Rape, tunn.. rapidly into favor. For the most part these The following table shows the exports and have been confined thus far to the exhibition imports of grain for seven years :

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Seed,

Total,

14,537) ent departments of France, annually, is coming

Difference,

Imports.

RYE.
Exporte.

Difference,

1997 1988 1879 1980 1981.

-WHEAT.
Imports

Exports.
2,470

86,147 99,844 80,668 71,811 17,416 87,765 89,769 20,488 84,319 24,815 98,444

89,914 74,802 Overplus of exports.......

83,677 69,176 58,895 2,004 63,881 78,129 87,888

40,622 744,428 497,886 294,431 891,942

84,862 63,079 189,192 41,954 148,607 70,787 285,572 620,403 20,926 Overplus of exports...

703,806 203,455 857,080

36,113 101,659 164,785 899,477 812,311

187,458

* One tann equals four bushels English.

+ One centner equals 98 pounds English.

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1855. 1856. 1857. 1858. 1859. 1860......................... 1861.

434

484

90 25,971

25,811 19,918 7,805

12,613
15,760 8,115

7,645
701
9,294

8,398
179 87,649

87,470 120 25,630 25,510

6,039

6,039 4,439 12,863

7,914 Overplus of exports.....

85,210

Overplus of exports.... 6,473 The table is made out in tunns—1 tunn = 4 bushels. ALABAMA.—The details of the Census of crowd to help themselves to what they liked, 1860, additional to these published in previous which they did accordingly, giving preference volumes, have not yet been issued by the Gov- to the bacon, until they had taken about $200 ernment.

worth. They went out, and on being quesThe changes which took place in the State tioned by some gentlemen as to what they of Alabama during 1863 present no new aspect. meant, they related their suffering condition. Immediately after the occupation of the penin- “Seeing what was going on, and feeling & sula, opposite Vicksburg, by General Grant's deep, sympathy for these ladies, a number of army, in January, measures were taken to cut gentlemen, of very moderate means, who off the communication between the inhabitants themselves have families to support, set to in the east and west sides of the Mississippi work to raise a subscription in their behalf." through Red River. From that stream the in- This was one of several instances of distress habitants on the east side of the Mississippi which occurred at Mobile. The famine existed had access to vast supplies, particularly of salt, chiefly in the families of absent soldiers. sugar, and molasses. A large portion of the The scarcity of provisions was such as to inConfederate army was supplied from the same duce all the authorities to wisely prepare for source. This communication was destroyed the ensuing winter. The Confederate Con. by the gunboats of Admiral Porter, which were gress urged the people to plant less cotton and below the batteries at Vicksburg, and by ves- more corn; and the Governors of the States resels of Admiral Farragut's fleet at New Orleans. peated the request. In April a scarcity of provisions prevailed in Governor Shorter issued an appeal to the the southern part of the State, which created planters of the State at this time, urging the an advance in prices. This was attended with importance of raising articles necessary to keep a depreciation of the currency, and food soon the people froin starving. He said: "Failing advanced almost beyond the reach of the poor. to accomplish our subjugation by the force of About the 15th of April a scene occurred in arms and the power of numbers, the enemy Mobile, which was thus described :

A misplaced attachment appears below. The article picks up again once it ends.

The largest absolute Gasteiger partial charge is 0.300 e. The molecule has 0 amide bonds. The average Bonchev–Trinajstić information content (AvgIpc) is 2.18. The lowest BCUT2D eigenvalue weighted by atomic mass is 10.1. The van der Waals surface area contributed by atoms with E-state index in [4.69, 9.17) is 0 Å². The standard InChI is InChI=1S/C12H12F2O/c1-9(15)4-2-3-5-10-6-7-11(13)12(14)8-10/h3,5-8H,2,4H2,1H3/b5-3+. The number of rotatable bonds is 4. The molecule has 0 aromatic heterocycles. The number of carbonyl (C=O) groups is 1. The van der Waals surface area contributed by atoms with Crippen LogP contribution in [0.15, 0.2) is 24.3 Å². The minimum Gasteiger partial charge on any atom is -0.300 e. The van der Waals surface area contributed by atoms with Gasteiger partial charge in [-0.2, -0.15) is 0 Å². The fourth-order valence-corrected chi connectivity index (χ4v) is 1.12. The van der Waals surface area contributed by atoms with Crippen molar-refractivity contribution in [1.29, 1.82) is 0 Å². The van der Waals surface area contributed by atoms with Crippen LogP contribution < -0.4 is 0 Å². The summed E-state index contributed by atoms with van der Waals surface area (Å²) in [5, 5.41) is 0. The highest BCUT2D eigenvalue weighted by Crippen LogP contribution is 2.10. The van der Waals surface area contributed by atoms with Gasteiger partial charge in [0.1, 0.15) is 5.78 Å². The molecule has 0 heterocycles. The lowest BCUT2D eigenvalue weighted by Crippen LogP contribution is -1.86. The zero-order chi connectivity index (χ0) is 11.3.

has called to his aid the terrible appliances of "A number of ladies, perhaps a dozen, com- want and starvation, and is carrying out this posed of the wives and daughters of soldiers' savage and inhuman policy by the wholesale families, who represented themselves and their larceny of slaves, the seizure of provisions, and families to have been deprived of anything to even the destruction of agricultural implements. eat in the last few days, save a small portion of Are you, the planters of Alabama, prepared to corn bread, were seen perambulating our streets aid in this policy by pursuing a course which until they came up to a provision store on may tend to its accomplishment? Look around Whitehall street. They all entered it, being you this moment, when the crop upon which preceded by a tall lady, on whose countenance the poor must mainly depend is not yet planted, rested care and determination. She asked the and behold the want and destitution which, merchant the price of bacon. He replied, stat- notwithstanding the munificent provision made ing that it was $1.10 per pound. She remon- by public and private benevolence, are to be strated with him as to the impossibility of fe- found at the hearthstones of many whose legitmales in their condition paying such prices for imate protectors have fallen in battle, or are the necessaries of life. He remaining inexora- now fighting in defence of your homes and propble in his demand, the tall lady proceeded to erty. Let us not deceive ourselves. "The draw from her bosom a long navy repeater, and failure to raise the largest possible quantity of at the same time ordered the others in the supplies in the pre • ir may bring disaster